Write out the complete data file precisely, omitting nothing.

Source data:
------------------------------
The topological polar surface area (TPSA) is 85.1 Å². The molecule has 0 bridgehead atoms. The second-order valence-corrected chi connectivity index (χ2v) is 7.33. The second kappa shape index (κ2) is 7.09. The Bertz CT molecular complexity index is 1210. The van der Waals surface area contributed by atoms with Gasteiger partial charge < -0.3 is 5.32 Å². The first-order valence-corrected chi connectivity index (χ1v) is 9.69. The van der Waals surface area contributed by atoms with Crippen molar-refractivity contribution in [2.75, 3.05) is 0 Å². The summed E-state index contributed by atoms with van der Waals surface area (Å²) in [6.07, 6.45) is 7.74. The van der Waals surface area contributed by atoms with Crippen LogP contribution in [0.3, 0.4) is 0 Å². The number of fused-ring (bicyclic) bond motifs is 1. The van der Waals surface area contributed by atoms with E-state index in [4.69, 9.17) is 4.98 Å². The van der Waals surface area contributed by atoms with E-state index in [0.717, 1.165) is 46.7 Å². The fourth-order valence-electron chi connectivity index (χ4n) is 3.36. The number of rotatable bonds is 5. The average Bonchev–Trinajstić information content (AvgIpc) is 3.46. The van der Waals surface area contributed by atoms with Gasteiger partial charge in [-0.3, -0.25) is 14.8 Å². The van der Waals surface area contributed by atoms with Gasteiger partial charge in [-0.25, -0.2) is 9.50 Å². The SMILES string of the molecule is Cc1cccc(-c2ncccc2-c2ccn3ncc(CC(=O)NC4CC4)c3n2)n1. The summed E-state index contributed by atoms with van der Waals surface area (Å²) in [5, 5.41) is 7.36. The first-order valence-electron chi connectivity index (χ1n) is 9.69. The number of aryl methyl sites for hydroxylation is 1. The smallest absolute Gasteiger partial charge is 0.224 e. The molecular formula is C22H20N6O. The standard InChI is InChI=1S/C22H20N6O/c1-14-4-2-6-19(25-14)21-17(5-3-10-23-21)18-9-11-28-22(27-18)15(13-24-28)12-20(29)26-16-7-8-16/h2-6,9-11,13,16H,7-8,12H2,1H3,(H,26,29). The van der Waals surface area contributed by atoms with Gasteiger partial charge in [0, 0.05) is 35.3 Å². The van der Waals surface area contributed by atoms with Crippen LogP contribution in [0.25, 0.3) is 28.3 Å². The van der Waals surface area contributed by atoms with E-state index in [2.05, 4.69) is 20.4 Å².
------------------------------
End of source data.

The topological polar surface area (TPSA) is 85.1 Å². The molecule has 0 bridgehead atoms. The second-order valence-corrected chi connectivity index (χ2v) is 7.33. The second kappa shape index (κ2) is 7.09. The Bertz CT molecular complexity index is 1210. The van der Waals surface area contributed by atoms with Gasteiger partial charge < -0.3 is 5.32 Å². The first-order valence-corrected chi connectivity index (χ1v) is 9.69. The van der Waals surface area contributed by atoms with Crippen molar-refractivity contribution in [2.75, 3.05) is 0 Å². The summed E-state index contributed by atoms with van der Waals surface area (Å²) in [6.07, 6.45) is 7.74. The van der Waals surface area contributed by atoms with Crippen LogP contribution in [0.3, 0.4) is 0 Å². The number of fused-ring (bicyclic) bond motifs is 1. The van der Waals surface area contributed by atoms with E-state index in [4.69, 9.17) is 4.98 Å². The van der Waals surface area contributed by atoms with E-state index in [0.717, 1.165) is 46.7 Å². The fourth-order valence-electron chi connectivity index (χ4n) is 3.36. The number of rotatable bonds is 5. The average Bonchev–Trinajstić information content (AvgIpc) is 3.46. The van der Waals surface area contributed by atoms with Gasteiger partial charge in [-0.3, -0.25) is 14.8 Å². The van der Waals surface area contributed by atoms with Gasteiger partial charge in [-0.25, -0.2) is 9.50 Å². The SMILES string of the molecule is Cc1cccc(-c2ncccc2-c2ccn3ncc(CC(=O)NC4CC4)c3n2)n1. The summed E-state index contributed by atoms with van der Waals surface area (Å²) in [5, 5.41) is 7.36. The first-order valence-electron chi connectivity index (χ1n) is 9.69. The number of aryl methyl sites for hydroxylation is 1. The smallest absolute Gasteiger partial charge is 0.224 e. The molecular formula is C22H20N6O. The standard InChI is InChI=1S/C22H20N6O/c1-14-4-2-6-19(25-14)21-17(5-3-10-23-21)18-9-11-28-22(27-18)15(13-24-28)12-20(29)26-16-7-8-16/h2-6,9-11,13,16H,7-8,12H2,1H3,(H,26,29). The van der Waals surface area contributed by atoms with Gasteiger partial charge in [0, 0.05) is 35.3 Å². The van der Waals surface area contributed by atoms with Crippen LogP contribution in [0.25, 0.3) is 28.3 Å². The van der Waals surface area contributed by atoms with E-state index in [2.05, 4.69) is 20.4 Å².